Most Christians know well a verse in 2 Corinthians 9:7 that comes to mind when the collection plate is passed: “God loves a cheerful giver.”

But many congregants of the Diocese of Wheeling-Charleston find themselves somewhat reluctant tithers these days because of the scandal surrounding former Bishop Michael Bransfield.

For example, last month, a fundraising letter from the Basilica of the Co-Cathedral of the Sacred Heart in Charleston addressed the issue head-on.  “The news of the credible harassment and financial improprieties concerning Bishop Michael Bransfield have caused many to question their giving,” the letter says.

The letter then goes on to assure that donations to the Catholic Sharing Appeal “support parishes and ministries” and cannot be used by the Bishop.

Mark Switzer, a spokesman for the Lay Catholics for Change, said on Talkline this week that the scandal has caused parishioners to question their giving.  “We certainly understand where people are coming from when they withhold their money,” he said.  “That’s why it’s imperative that the diocese becomes more transparent and accountable for the money that we do send out.”

A church investigation and reporting by the Washington Post revealed exorbitant spending of diocesan money by Bransfield.  His lifestyle was more like that of the “rich and famous” than a Catholic priest, with luxury accommodations, private charter jet trips, Caribbean vacations and nearly 600 cash gifts to fellow clergy.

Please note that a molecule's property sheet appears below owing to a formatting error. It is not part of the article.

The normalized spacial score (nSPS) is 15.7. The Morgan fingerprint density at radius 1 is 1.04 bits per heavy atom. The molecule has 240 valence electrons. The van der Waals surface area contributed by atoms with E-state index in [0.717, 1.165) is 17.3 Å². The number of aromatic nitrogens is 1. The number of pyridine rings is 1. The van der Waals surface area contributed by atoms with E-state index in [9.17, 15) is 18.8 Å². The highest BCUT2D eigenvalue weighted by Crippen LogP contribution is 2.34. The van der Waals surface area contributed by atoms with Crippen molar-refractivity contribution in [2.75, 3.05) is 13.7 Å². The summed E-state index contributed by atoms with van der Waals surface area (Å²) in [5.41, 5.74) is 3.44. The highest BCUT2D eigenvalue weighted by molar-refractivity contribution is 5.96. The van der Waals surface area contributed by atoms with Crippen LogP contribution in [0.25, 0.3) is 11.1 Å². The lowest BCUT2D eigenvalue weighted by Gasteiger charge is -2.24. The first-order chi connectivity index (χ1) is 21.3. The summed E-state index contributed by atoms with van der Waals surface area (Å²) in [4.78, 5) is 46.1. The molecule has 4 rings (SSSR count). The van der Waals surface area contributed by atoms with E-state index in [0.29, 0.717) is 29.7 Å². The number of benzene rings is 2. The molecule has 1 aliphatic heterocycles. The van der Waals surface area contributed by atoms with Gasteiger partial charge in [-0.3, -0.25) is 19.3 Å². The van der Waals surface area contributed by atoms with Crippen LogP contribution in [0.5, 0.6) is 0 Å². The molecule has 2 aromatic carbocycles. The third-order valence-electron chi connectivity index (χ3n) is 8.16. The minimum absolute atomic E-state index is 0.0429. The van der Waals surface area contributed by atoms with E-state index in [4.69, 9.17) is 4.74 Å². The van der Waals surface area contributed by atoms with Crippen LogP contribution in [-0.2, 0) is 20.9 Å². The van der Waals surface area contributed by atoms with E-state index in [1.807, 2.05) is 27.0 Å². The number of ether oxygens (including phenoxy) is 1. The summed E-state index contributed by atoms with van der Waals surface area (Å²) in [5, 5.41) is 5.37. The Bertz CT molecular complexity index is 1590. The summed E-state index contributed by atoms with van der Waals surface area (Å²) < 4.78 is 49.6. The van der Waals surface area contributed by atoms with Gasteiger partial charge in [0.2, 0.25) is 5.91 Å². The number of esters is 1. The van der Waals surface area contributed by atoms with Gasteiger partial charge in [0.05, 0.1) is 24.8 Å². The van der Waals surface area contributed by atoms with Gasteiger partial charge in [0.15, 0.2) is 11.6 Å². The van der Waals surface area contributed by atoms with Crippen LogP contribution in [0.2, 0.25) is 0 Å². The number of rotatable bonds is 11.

The evidence of extravagant and inappropriate spending by Bransfield grew last Sunday when the Post reported that $21 million was moved from the church-owned Wheeling Hospital to a special Bishop’s Fund that Bransfield controlled.

According to the Post, the purpose of the fund was to help West Virginians, but several hundred thousand dollars was spent outside the state.  In one instance, Bransfield send two checks totaling $39,000 from the fund to a Cardinal in Rome to help him furnish his apartment. “I fixed that room up for him,” Bransfield told the paper.

This latest revelation was followed by a statement from the recently installed Bishop of the Diocese, Mark Brennan. He said restoring trust in the church leadership is his “highest priority.”

He promised to reveal a plan soon for Bransfield to make amends.  “While it is not possible to undo all the hurt and disappointment his actions have caused, I believe it is necessary for Bishop Bransfield to accept his moral responsibility and make a fair restitution to the people of the Diocese,” Brennan said.

Bransfield’s accountability is essential, but that may not be enough for the laity who have been deeply wounded by the ordeal. The Lay Catholic’s for Change have said that going forward they want the Diocese to be much more transparent about church finances.

“How does this happen without some kind of checks and balances?” Switzer questioned.  “How did the Bishop get away with this for 13 years?  I think we are all appalled, disheartened and wounded.”

Second Corinthians also says, “Each one must give as he has decided in his heart, not reluctantly or under compulsion.” Understandably, many in the Diocese are struggling with that command.

 

 

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